The House floor today will become the Baskin-Robbins of budgets: Every political persuasion has its own flavor.
Members have already said they will double-dip and vote for multiple spending plans, but with seven budgets to consider during floor debate, it is becoming increasingly clear that Budget Chairman Paul Ryan’s blueprint is the only one that can pass the chamber.
Even if the Wisconsin Republican’s $1.028 trillion plan wins out, however, it would be a symbolic victory at best. Democratic leadership has pointed out that last summer’s Budget Control Act is the law of the land and they and the Senate will stick to its $1.047 trillion level.
“Everybody knows that Ryan’s budget is not going to be taken up by the Senate and passed. So it will be deemed here, but effectively as a means of balancing the budget it’s dead,” said Rep. Mike Simpson (R- Idaho), a member of the Budget Committee who said he will vote for the Ryan’s plan.
As a result, Simpson and other House moderates engaged on Tuesday, hoping, amid, or perhaps because of, the partisan bickering, they can sneak a balanced deficit reduction deal through the House.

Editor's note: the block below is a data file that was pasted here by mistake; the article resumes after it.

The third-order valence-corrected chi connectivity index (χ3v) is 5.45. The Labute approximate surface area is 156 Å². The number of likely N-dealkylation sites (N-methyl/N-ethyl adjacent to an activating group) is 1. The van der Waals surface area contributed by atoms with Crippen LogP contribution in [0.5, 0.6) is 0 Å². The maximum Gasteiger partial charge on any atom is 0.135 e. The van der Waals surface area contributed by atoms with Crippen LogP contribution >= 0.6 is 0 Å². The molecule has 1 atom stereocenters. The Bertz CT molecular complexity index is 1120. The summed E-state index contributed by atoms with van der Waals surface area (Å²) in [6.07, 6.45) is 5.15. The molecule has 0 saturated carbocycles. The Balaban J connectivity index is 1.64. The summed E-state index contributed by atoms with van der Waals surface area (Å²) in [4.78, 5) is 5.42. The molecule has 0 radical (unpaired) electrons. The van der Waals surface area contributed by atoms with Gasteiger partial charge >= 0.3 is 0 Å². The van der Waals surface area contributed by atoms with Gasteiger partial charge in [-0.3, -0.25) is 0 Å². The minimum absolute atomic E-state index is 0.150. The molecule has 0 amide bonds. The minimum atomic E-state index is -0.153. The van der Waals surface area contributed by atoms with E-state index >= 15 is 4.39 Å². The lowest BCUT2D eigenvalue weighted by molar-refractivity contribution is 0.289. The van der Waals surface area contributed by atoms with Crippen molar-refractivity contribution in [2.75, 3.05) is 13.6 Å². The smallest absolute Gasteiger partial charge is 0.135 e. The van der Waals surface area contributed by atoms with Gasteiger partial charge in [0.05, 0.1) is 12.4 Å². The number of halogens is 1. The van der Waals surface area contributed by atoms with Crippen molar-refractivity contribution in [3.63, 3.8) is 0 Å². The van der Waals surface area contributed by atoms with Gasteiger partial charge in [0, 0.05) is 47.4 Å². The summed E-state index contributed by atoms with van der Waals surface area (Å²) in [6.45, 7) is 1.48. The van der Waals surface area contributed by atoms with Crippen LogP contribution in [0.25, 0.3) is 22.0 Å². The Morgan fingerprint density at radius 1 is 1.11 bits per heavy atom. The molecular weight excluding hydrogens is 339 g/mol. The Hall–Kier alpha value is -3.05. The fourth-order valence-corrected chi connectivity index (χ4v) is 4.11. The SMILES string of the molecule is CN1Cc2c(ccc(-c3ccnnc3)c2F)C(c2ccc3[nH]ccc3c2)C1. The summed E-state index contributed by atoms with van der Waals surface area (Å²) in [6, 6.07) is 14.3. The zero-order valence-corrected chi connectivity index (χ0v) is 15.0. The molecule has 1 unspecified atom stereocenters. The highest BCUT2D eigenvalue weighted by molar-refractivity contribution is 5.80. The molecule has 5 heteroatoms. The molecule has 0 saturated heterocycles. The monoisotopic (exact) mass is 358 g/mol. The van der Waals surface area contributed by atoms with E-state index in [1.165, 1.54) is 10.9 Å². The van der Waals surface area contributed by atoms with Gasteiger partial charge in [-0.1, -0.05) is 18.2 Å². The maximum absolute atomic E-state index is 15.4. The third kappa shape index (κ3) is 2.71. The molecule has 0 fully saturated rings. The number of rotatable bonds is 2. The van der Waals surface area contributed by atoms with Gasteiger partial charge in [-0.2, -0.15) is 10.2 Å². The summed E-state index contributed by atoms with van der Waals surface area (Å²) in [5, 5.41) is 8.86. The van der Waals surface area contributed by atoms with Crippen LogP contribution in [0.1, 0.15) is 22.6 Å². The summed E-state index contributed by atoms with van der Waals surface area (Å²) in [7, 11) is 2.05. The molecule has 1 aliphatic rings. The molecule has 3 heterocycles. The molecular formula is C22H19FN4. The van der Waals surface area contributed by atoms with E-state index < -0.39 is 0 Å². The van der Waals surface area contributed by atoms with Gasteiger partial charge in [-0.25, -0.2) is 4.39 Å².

Reps. Steven LaTourette (R-Ohio) and Jim Cooper (D-Tenn.) are gathering support for a plan modeled on the deficit reduction solutions suggested by a White House-commissioned panel led by former Sen. Alan Simpson (R-Wyo.) and Clinton-era White House Chief of Staff Erskine Bowles.
“Whereas all the other proposals have a snowball’s chance in a microwave of actually becoming something enacted in the Senate, this one’s got a shot,” LaTourette said Tuesday.
Cooper almost offered the same proposal last year, but he said he pulled it after a request from the bipartisan “gang of six” Senators working on deficit reduction. This year, Cooper said, he has their blessing.
Still, Sen. Mark Warner, a member of the gang of six, was not hot on the idea Tuesday.
“I share the intent,” the Virginia Democrat said. “It’d be great to have more time to build the case and lay out the details. But I also understand the frustrations of continuing to wait.”
Still, Mike Simpson said there is some discussion about whether now is the right time.
“You’re trying to put a common-sense, balanced solution to the problem in the middle of the most partisan debate that will occur in Congress,” he said. “In this environment, you’ll have people that would otherwise vote for Simpson-Bowles that would vote against it because they’re going to vote for the Ryan budget or they’re going to vote for the [Democratic] budget on the other side.”
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